Chinese app ban unlikely to impact users and industry this time


The Indian government’s recent ban on 54 additional Chinese apps is unlikely to have a big impact on the industry or users as when 200-odd apps were banned in mid-2020. This is because of the relatively-low installed base of the apps the government has banned this time, according to industry experts.

Apps such as Beauty Camera: Sweet Selfie, Equalizer: Bass Booster and Volume EQ, and Virtualizer, have less than a million downloads in India with some of these apps being downloads in just thousands. In comparison, TikTok had more than 100 million users in India, while PubG had more than 50 million when they were banned in July and September 2020, respectively.

Most of the apps in the current list are utility apps and did not have the same impact on users as apps such as TikTok or Bigo Live did, according to Faisal Kawoosa, founder of market research firm techARC. Further, the overall usage of these apps would likely be low as the monthly or daily active user base of an app is usually significantly lower than its download count. “Most of the apps that have been banned are not significant and do not have a large installed base in India. Very few people might be using them,” Kawoosa said.

Others in the list are less-known apps such as App Lock, Omyoji Chess, Omyoji Arena, MP3 Cutter: Ringtone Maker & Audio Cutter, EVE Echoes, and Astracraft.

However, one big name on the list this time is Garena FreeFire, a battle royale game that is similar to Battlegrounds Mobile India from South Korean developer Krafton Inc. Sensor Tower’s tracker showed the company had more than 15 million downloads from India till date and had global revenues of $28 million last month. The game is run by Singapore-headquartered Sea Ltd, but China’s Tencent owns about 18% stake in the company and is among its biggest investors.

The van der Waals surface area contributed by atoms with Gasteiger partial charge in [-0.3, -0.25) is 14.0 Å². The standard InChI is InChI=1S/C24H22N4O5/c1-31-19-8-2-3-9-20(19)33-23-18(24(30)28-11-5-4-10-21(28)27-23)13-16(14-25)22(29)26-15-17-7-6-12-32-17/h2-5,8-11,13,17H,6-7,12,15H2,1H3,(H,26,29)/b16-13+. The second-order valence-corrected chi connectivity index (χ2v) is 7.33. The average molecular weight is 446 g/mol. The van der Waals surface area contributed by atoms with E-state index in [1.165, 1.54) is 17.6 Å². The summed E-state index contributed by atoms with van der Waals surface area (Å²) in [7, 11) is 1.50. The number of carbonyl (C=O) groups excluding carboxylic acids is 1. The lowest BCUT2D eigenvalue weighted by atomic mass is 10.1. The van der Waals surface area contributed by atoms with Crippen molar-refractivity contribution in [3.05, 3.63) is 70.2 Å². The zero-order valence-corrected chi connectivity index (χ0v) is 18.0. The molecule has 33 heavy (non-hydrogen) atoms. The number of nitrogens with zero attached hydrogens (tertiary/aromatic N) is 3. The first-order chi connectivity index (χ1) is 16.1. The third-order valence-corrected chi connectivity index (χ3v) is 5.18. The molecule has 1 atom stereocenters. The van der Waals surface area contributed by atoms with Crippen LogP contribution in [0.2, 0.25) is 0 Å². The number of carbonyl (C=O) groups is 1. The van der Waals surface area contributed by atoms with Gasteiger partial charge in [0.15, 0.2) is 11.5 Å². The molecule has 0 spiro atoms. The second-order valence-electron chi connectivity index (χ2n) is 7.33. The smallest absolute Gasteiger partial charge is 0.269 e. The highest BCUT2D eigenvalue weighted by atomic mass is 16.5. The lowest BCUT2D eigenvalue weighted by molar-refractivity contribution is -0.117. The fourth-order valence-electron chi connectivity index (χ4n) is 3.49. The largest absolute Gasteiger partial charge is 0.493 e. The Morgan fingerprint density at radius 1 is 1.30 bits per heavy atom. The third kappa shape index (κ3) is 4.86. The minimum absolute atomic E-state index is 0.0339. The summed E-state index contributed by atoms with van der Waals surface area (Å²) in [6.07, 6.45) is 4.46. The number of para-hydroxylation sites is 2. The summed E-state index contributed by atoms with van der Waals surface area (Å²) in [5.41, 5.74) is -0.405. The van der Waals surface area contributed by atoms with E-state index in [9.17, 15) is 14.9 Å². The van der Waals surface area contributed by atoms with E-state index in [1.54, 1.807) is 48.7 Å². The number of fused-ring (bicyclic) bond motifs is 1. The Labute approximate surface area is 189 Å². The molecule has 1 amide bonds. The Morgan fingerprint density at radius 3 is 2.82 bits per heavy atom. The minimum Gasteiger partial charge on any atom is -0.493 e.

FreeFire’s exact user base in India is not known, but it is known to be popular among mobile gamers with many tournaments being run around it. The company also partnered with Olympic gold medallist Neeraj Chopra last month for a promotional campaign.

“Free Fire has a pretty big audience that grew significantly during the PUBG ban and I think the creators and athletes are eager to know if it will come back. I’m sure they’ll find another game and the community will get scattered as it had the last time a big game was banned,” said Rushindra Sinha, chief executive officer, Global eSports, a professional gaming organisation.

The ban will be a hurdle for the FreeFire community, but it will not necessarily be a hurdle for the gaming or esports industry in India as it “never relies on one or two games or publishers”, Sinha said.

Companies that had planned tournaments are likely to shift to an alternative such as Krafton’s Battlegrounds Mobile, said the head of a gaming industry body who requested anonymity.

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